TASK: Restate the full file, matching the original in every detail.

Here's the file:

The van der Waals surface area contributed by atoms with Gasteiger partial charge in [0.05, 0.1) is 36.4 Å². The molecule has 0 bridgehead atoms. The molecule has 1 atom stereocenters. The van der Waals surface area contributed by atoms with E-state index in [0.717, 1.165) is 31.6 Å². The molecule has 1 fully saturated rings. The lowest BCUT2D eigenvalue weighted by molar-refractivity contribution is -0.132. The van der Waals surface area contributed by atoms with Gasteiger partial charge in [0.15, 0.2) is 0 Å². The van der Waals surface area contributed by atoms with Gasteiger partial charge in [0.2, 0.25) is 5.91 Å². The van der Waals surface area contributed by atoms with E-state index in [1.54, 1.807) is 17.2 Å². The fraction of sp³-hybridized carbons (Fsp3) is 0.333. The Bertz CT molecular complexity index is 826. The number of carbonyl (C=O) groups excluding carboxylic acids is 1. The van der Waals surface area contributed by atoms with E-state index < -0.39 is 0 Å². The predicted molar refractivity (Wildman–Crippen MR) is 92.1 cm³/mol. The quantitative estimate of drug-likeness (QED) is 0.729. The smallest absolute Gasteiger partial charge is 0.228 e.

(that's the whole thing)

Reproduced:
The van der Waals surface area contributed by atoms with Gasteiger partial charge in [0.05, 0.1) is 36.4 Å². The molecule has 0 bridgehead atoms. The molecule has 1 atom stereocenters. The van der Waals surface area contributed by atoms with E-state index in [0.717, 1.165) is 31.6 Å². The molecule has 1 fully saturated rings. The lowest BCUT2D eigenvalue weighted by molar-refractivity contribution is -0.132. The van der Waals surface area contributed by atoms with Gasteiger partial charge in [0.15, 0.2) is 0 Å². The van der Waals surface area contributed by atoms with Gasteiger partial charge in [0.2, 0.25) is 5.91 Å². The van der Waals surface area contributed by atoms with E-state index in [1.54, 1.807) is 17.2 Å². The fraction of sp³-hybridized carbons (Fsp3) is 0.333. The Bertz CT molecular complexity index is 826. The number of carbonyl (C=O) groups excluding carboxylic acids is 1. The van der Waals surface area contributed by atoms with E-state index < -0.39 is 0 Å². The predicted molar refractivity (Wildman–Crippen MR) is 92.1 cm³/mol. The quantitative estimate of drug-likeness (QED) is 0.729. The smallest absolute Gasteiger partial charge is 0.228 e.